Located in the Delaware River a few hundred feet from the City, 300-acre Burlington Island was formerly known as Matennecunk Island. In 1624, the Dutch established a house and trading post on the island. They were displaced by the Swedish in 1656 and the English in 1664, regained control in 1673, and were displaced by the English again in 1677.
In 1671, two Dutchmen on the island in the employ of the English were murdered by Tashiowycan and Wyannattamo, Lenape braves overcome with vengeful grief at the death of Tashiowycan's sister. Relations between the English and the Lenape were strained briefly, but tribal leaders promised to find and punish the murderers, suggesting that they would have a dance, get the braves drunk, then club them on the head.
The Island was ceded to the City in 1682 by an act of the Provincial government, with all revenue from use of the island to fund education. Thus was established the oldest educational trust in the nation, now overseen by the Board of Island Managers, and the first basis for a free school system in the nation.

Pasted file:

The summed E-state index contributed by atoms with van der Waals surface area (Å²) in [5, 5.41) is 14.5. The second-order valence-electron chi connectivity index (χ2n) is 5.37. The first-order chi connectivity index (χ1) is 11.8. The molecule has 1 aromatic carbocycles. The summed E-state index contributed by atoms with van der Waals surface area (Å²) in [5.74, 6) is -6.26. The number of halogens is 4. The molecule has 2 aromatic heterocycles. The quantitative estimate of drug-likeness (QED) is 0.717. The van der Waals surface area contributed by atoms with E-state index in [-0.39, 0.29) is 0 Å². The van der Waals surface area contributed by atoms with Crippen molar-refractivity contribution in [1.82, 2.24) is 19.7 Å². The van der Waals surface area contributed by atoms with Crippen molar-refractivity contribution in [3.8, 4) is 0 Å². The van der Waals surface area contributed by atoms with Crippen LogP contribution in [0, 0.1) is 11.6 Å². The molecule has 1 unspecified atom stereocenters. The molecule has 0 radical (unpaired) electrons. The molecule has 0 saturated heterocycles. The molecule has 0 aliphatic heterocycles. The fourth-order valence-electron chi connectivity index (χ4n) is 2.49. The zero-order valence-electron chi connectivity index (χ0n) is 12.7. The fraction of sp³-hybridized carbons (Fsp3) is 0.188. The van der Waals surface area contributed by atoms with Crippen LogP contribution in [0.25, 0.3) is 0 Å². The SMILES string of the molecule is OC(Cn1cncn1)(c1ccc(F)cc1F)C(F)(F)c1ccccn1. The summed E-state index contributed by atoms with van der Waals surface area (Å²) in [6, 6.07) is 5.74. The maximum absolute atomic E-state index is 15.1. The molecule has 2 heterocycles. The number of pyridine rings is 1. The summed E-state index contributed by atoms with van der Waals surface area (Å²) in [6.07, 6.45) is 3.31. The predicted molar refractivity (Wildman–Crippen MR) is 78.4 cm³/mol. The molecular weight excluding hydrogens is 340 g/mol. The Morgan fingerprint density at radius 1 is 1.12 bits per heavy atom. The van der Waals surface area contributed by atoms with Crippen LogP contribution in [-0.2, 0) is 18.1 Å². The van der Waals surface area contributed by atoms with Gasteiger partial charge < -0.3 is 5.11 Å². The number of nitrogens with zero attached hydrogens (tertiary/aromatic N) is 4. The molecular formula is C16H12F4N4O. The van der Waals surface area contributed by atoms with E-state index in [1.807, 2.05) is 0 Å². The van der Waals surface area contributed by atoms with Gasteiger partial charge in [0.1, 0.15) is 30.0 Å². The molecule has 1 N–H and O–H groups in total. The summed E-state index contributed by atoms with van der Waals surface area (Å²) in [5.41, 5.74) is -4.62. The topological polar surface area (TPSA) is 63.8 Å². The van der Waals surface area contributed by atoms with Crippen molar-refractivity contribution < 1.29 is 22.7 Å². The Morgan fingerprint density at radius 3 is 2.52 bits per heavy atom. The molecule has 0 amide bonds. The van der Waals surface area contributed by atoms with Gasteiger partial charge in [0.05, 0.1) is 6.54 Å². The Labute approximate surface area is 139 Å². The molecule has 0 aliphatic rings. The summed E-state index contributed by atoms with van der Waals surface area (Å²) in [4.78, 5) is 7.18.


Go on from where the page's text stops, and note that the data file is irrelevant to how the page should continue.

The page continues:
Money from the trust was used to provide education for the poor beginning in 1767, and free public schooling in the City dates back to 1805. In the eighteenth century, most of the revenue came from the rental of farmland on the island, but in the late nineteenth and early twentieth centuries, the island was developed extensively as an amusement park. Today it is an uninhabited scenic landmark in the river.